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Inequality in colonial India

Roy, Tirthankar (2018) Inequality in colonial India. Economic History working papers, 286. London School of Economics and Political Science, London, UK.

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Abstract

A view popular in Indian economic history scholarship claims that the institutional and commercial policy of British India made the rich Indians richer and the poor poorer during colonial rule. The paper shows that the evidence to support the conjecture is weak. Missing data on peasant income makes it hard to generalize on aggregate trends in inequality. But the evidence does question the role of state policy behind trends in inequality. An alternative account starts from the distinction between land-dependent and trade-dependent occupations. The open economy of the nineteenth century affected these two spheres differently. Low and stagnant land-productivity limited the average return that accrued to land-dependent occupations. Occupations directly or indirectly dependent on trading could escape the constraint partially.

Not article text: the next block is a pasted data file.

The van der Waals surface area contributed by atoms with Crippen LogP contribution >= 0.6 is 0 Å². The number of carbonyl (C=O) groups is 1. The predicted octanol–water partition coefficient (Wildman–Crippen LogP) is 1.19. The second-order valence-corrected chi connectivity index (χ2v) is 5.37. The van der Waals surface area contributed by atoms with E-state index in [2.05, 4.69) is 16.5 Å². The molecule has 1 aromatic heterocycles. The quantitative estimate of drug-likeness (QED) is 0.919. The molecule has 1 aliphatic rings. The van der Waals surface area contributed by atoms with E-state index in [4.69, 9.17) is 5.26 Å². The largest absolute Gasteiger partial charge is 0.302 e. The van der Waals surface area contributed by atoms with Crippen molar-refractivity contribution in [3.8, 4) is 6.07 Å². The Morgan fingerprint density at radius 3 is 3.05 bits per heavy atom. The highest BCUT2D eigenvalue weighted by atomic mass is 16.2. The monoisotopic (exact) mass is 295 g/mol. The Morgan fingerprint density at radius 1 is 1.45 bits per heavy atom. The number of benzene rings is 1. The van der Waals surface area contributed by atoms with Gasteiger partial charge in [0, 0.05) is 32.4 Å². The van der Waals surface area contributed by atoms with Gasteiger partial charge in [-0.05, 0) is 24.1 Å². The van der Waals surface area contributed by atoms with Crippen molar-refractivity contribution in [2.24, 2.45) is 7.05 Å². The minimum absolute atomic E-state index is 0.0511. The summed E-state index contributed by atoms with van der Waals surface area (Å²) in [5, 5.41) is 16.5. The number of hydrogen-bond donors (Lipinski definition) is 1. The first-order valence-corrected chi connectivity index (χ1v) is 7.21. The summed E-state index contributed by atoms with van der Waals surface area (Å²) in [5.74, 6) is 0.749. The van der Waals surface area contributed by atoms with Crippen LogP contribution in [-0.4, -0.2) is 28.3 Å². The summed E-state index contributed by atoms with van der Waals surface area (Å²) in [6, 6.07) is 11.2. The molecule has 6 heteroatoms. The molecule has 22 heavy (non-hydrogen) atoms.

Item Type: Monograph (Working Paper)
Official URL: http://www.lse.ac.uk/Economic-History/Working-Pape...
Additional Information: © 2018 The Author
Subjects: D History General and Old World > DS Asia
H Social Sciences > HC Economic History and Conditions
J Political Science > JV Colonies and colonization. Emigration and immigration. International migration
JEL classification: N - Economic History > N1 - Macroeconomics and Monetary Economics; Growth and Fluctuations > N15 - Asia including Middle East
N - Economic History > N3 - Labor and Consumers, Demography, Education, Health, Income, and Wealth
Sets: Departments > Economic History
Collections > Economists Online
Date Deposited: 11 Oct 2018 11:23
Last Modified: 11 Oct 2018 11:23
URI: http://eprints.lse.ac.uk/id/eprint/90409

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